Pivoting heel support crossbars 14, as depicted in FIGS. 6 and 6A, can accommodate a wide range of tennis shoe attachment angles, as defined by the depth of predetermined shoe toe and sole, and a corresponding slope when the shoe heel is set on the heel support crossbars with installed support pins 15. Heel support crossbars 14 pivot up to the sole of tennis shoe 23, and arrive at the optimum support angle by manual operation of heel clip 16 and flexible cord 19 during the process of shoe attachment.
Springs 20 are inserted into diametric open ends of slidable tubes 12, and are buttressed against pivoting heel support crossbars 14, as best shown in FIG. 4.
Springs 20 are then moderately compressed, allowing traverse insertion of linear support posts and retaining pegs 21, which are routed through sufficiently sized bored through holes 32 on tubes 12, as shown in FIGS. 4 and 5. Linear support posts and retaining pegs 21 are further capable of receiving padded, resilient, and cylindrical padded feet 13.
Springs 20 are of sufficient length to maintain constant outward pressure against linear support posts and retaining pegs 21. The springs thus urge telescoping, slidable tubes 12 to remain at their most outwardly extended position.
Cylindrical padded feet 13 establish at least four points of frictional, linear tangency against inner dryer drum walls 25, as shown in FIG. 1. The multiple points of tangency enable the device to seat itself in a secure, braced manner between the diametrically opposed sides of the drum. Each pad 13 is resilient, and cylindrical so as to provide firm, non-slip contact with the drum. Preferably feet 13 are made of a material which can stand the heat within the drum; one suitable material is EPDM rubber.
Springs 20 against slidable tubes 12, pivoting support crossbars 14, and retaining pegs 21 provide constant, outwardly directed pressure. This effectively creates a set of firm contact points between dryer drum 25 and pads 13. The resulting frictional contact enables the establishment of a secure device seat.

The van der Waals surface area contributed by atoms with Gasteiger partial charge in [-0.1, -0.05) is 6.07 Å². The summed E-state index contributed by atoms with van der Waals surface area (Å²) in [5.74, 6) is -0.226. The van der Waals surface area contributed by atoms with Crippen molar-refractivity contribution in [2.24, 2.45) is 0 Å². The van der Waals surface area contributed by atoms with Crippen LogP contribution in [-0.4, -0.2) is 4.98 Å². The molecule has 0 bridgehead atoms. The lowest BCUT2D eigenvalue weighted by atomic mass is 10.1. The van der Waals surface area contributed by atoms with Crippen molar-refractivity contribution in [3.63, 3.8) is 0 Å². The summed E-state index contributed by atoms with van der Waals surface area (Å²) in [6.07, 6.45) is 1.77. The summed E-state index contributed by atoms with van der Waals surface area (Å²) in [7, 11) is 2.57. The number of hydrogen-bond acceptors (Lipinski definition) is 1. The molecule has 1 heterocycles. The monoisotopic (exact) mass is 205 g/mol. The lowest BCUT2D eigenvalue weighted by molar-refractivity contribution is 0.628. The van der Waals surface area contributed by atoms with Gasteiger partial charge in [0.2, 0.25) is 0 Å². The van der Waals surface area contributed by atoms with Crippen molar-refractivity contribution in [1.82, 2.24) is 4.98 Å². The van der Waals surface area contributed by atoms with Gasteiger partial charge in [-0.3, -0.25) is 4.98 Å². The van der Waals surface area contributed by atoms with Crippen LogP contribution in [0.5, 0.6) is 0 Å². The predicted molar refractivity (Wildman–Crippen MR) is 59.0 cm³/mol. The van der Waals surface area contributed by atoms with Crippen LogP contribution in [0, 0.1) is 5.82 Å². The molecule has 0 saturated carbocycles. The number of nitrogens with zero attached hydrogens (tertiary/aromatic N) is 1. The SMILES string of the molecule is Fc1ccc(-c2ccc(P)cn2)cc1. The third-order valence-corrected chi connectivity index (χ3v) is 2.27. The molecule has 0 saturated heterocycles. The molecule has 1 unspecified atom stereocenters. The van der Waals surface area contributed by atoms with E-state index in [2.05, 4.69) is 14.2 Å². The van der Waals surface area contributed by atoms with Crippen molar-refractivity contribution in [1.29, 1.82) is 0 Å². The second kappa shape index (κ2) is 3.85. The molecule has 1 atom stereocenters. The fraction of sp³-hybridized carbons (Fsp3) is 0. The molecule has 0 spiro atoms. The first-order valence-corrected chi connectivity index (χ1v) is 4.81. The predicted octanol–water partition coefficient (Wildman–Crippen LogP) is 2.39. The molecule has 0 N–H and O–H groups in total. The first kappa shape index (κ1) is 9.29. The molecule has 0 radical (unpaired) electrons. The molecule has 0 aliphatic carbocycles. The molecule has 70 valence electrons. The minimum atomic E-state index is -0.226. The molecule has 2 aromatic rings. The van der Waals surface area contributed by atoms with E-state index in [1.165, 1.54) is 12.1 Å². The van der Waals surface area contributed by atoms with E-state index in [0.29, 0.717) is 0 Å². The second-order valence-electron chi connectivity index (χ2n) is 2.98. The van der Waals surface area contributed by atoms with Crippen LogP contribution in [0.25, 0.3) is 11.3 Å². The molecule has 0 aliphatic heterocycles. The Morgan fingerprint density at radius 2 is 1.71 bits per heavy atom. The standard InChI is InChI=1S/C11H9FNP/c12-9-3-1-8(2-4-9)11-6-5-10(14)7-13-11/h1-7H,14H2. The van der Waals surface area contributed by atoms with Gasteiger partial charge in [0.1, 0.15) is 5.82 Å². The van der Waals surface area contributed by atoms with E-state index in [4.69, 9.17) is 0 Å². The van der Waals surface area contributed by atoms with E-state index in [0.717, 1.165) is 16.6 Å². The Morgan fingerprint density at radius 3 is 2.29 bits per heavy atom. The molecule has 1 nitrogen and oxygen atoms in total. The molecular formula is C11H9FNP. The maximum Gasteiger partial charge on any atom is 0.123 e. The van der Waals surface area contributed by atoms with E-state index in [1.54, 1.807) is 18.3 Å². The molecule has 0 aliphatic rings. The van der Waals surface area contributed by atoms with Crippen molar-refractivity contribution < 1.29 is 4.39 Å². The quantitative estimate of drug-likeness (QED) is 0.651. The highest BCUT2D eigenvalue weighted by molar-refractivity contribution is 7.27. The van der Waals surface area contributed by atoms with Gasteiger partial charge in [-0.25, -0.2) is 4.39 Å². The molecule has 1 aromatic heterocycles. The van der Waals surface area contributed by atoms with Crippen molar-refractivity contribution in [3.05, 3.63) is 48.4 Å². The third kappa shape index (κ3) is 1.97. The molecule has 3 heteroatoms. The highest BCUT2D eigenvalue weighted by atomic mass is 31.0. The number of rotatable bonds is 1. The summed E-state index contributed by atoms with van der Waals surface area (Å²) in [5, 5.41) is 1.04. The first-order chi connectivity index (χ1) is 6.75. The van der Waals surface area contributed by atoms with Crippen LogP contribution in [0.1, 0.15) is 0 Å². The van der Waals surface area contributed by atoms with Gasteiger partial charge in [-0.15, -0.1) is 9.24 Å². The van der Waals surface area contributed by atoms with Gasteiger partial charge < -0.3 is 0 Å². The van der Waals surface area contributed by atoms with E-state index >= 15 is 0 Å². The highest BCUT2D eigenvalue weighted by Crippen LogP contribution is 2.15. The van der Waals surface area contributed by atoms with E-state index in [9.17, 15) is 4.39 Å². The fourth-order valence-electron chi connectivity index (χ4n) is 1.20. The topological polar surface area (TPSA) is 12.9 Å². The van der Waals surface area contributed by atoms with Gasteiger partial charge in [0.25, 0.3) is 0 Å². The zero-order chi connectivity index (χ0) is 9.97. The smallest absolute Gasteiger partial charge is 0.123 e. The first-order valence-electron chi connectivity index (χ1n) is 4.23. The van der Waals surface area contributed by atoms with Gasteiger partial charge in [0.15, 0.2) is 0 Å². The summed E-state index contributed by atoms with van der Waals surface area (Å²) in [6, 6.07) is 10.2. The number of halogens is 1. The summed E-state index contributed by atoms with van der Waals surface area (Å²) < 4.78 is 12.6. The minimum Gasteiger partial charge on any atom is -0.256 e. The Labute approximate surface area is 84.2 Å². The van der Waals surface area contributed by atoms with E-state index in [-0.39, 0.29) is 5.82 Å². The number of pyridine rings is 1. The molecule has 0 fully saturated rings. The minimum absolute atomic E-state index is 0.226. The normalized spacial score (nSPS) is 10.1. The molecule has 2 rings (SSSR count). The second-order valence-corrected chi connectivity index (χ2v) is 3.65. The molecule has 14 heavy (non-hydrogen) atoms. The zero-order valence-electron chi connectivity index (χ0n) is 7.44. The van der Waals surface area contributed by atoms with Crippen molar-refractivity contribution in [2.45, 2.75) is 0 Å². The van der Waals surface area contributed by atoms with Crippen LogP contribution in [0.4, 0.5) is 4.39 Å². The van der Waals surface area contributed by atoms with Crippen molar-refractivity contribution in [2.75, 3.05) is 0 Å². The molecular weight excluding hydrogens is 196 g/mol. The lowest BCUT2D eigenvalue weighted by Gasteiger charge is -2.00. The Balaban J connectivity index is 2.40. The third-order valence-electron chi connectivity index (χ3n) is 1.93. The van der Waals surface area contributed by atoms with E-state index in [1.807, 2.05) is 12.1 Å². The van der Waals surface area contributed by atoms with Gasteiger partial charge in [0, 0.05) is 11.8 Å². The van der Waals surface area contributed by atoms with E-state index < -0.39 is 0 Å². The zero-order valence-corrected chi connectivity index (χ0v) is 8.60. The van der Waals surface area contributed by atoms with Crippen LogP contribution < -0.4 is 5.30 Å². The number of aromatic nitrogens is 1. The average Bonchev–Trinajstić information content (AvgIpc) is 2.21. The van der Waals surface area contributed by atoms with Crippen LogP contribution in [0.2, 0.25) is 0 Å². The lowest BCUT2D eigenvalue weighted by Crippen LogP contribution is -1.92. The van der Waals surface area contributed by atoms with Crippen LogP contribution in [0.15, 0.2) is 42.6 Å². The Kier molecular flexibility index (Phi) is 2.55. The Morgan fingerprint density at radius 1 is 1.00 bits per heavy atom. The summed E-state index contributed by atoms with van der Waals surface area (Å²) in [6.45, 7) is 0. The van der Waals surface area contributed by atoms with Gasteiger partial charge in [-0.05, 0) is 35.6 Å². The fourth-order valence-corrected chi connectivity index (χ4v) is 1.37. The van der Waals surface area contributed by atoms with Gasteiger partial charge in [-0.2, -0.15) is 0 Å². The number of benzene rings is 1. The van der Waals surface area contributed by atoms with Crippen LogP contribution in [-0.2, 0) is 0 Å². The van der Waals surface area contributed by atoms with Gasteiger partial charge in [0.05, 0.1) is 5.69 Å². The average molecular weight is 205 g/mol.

Pads 13 on pegs 21 form a lateral, stabilizing seat when pressed against drum wall 25. The seat prevents the apparatus from unwanted movement or slippage during rotation of the dryer drum. Additionally, the stabilizing mechanism minimizes apparatus creep when freely tumbling clothing items contact it. The seat also secures the apparatus from unwanted movement when subjected to increased weight stress when multiple, wet tennis shoes are attached, as illustrated in FIG. 2.
The various interacting components of the tubular apparatus are constantly urged outwardly. This causes cylindrical stabilizing posts 21 and pads 13 to seek a diametrically secure, braced seat between the opposing sides of the dryer drum. Further, the points of tangential contact compel the apparatus to seat squarely within the drum.
Tubes 12 with slots 22 interact with pivoting heel support crossbars 14 to prevent any destabilizing side movement between slidable tubes 12 and main tube 11 after the components are permanently inserted into main center tube 11.
Returning to FIG. 3, main center tube 11 is further equipped with a shoe toe strut 17. An angular loop 18 is threaded through strut 17 via through holes 30. The angular loop 18 is further threaded through main center tube 11 at entry and exit points 24, and terminates at inward points of center tube 11. Terminal sections of cord segments 18 are joined and held at inward points of center tube 11 by conventional fasteners, and once complete, will result in a continuous angular loop, as illustrated in FIG. 7.